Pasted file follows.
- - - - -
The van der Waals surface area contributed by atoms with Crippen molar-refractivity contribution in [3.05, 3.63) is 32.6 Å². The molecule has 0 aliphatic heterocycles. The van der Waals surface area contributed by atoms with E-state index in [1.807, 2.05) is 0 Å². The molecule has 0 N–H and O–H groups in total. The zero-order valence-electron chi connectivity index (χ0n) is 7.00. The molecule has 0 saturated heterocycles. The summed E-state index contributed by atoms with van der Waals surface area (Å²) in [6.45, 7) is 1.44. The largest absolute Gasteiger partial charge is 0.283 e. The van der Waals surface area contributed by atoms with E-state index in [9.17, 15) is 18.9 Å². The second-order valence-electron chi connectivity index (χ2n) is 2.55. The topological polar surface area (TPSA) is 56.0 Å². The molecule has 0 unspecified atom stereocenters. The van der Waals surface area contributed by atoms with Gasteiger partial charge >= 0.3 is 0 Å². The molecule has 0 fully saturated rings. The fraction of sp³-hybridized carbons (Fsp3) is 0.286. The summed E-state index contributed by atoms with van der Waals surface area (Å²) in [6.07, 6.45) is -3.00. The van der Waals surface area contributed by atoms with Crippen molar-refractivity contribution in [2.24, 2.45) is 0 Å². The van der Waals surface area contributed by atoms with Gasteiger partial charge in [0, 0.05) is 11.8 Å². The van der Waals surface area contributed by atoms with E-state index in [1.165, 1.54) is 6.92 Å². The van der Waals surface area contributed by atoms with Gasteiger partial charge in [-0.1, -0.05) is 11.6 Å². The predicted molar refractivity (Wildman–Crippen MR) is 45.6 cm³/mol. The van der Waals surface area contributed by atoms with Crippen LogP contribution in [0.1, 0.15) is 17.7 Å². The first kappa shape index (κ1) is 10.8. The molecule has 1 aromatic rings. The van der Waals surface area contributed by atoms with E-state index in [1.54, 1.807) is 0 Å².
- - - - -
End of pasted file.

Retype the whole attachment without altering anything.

The van der Waals surface area contributed by atoms with Crippen molar-refractivity contribution in [3.05, 3.63) is 32.6 Å². The molecule has 0 aliphatic heterocycles. The van der Waals surface area contributed by atoms with E-state index in [1.807, 2.05) is 0 Å². The molecule has 0 N–H and O–H groups in total. The zero-order valence-electron chi connectivity index (χ0n) is 7.00. The molecule has 0 saturated heterocycles. The summed E-state index contributed by atoms with van der Waals surface area (Å²) in [6.45, 7) is 1.44. The largest absolute Gasteiger partial charge is 0.283 e. The van der Waals surface area contributed by atoms with E-state index in [9.17, 15) is 18.9 Å². The second-order valence-electron chi connectivity index (χ2n) is 2.55. The topological polar surface area (TPSA) is 56.0 Å². The molecule has 0 unspecified atom stereocenters. The van der Waals surface area contributed by atoms with Gasteiger partial charge >= 0.3 is 0 Å². The molecule has 0 fully saturated rings. The fraction of sp³-hybridized carbons (Fsp3) is 0.286. The summed E-state index contributed by atoms with van der Waals surface area (Å²) in [6.07, 6.45) is -3.00. The van der Waals surface area contributed by atoms with Crippen molar-refractivity contribution in [2.24, 2.45) is 0 Å². The van der Waals surface area contributed by atoms with Gasteiger partial charge in [0, 0.05) is 11.8 Å². The van der Waals surface area contributed by atoms with E-state index in [1.165, 1.54) is 6.92 Å². The van der Waals surface area contributed by atoms with Gasteiger partial charge in [-0.1, -0.05) is 11.6 Å². The predicted molar refractivity (Wildman–Crippen MR) is 45.6 cm³/mol. The van der Waals surface area contributed by atoms with Crippen LogP contribution in [0.1, 0.15) is 17.7 Å². The first kappa shape index (κ1) is 10.8. The molecule has 1 aromatic rings. The van der Waals surface area contributed by atoms with E-state index in [1.54, 1.807) is 0 Å².